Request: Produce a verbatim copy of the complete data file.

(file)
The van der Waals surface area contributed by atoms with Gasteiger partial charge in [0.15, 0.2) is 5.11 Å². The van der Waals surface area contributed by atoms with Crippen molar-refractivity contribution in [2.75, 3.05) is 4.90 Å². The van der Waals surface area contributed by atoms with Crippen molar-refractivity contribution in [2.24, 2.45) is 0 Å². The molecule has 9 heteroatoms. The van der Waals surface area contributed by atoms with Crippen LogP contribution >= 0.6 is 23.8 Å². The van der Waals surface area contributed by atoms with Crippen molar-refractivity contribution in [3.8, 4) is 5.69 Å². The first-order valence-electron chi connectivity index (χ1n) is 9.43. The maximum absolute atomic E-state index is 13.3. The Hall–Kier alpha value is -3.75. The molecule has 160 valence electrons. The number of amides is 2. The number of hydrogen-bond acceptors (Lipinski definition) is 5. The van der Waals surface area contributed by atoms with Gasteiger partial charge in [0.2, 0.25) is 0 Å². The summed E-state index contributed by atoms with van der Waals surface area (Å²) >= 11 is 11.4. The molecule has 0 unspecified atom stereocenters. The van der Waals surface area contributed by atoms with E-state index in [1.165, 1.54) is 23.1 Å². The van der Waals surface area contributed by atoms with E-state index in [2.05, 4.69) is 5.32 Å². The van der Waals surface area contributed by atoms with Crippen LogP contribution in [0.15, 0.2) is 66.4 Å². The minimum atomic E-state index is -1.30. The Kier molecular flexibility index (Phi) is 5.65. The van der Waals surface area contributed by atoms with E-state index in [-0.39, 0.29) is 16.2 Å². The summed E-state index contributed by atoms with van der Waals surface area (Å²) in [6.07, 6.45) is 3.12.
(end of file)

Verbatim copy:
The van der Waals surface area contributed by atoms with Gasteiger partial charge in [0.15, 0.2) is 5.11 Å². The van der Waals surface area contributed by atoms with Crippen molar-refractivity contribution in [2.75, 3.05) is 4.90 Å². The van der Waals surface area contributed by atoms with Crippen molar-refractivity contribution in [2.24, 2.45) is 0 Å². The molecule has 9 heteroatoms. The van der Waals surface area contributed by atoms with Crippen LogP contribution >= 0.6 is 23.8 Å². The van der Waals surface area contributed by atoms with Crippen molar-refractivity contribution in [3.8, 4) is 5.69 Å². The first-order valence-electron chi connectivity index (χ1n) is 9.43. The maximum absolute atomic E-state index is 13.3. The Hall–Kier alpha value is -3.75. The molecule has 160 valence electrons. The number of amides is 2. The number of hydrogen-bond acceptors (Lipinski definition) is 5. The van der Waals surface area contributed by atoms with Gasteiger partial charge in [0.2, 0.25) is 0 Å². The summed E-state index contributed by atoms with van der Waals surface area (Å²) >= 11 is 11.4. The molecule has 0 unspecified atom stereocenters. The van der Waals surface area contributed by atoms with E-state index in [1.165, 1.54) is 23.1 Å². The van der Waals surface area contributed by atoms with E-state index in [2.05, 4.69) is 5.32 Å². The van der Waals surface area contributed by atoms with Crippen LogP contribution in [0.15, 0.2) is 66.4 Å². The minimum atomic E-state index is -1.30. The Kier molecular flexibility index (Phi) is 5.65. The van der Waals surface area contributed by atoms with E-state index in [-0.39, 0.29) is 16.2 Å². The summed E-state index contributed by atoms with van der Waals surface area (Å²) in [6.07, 6.45) is 3.12.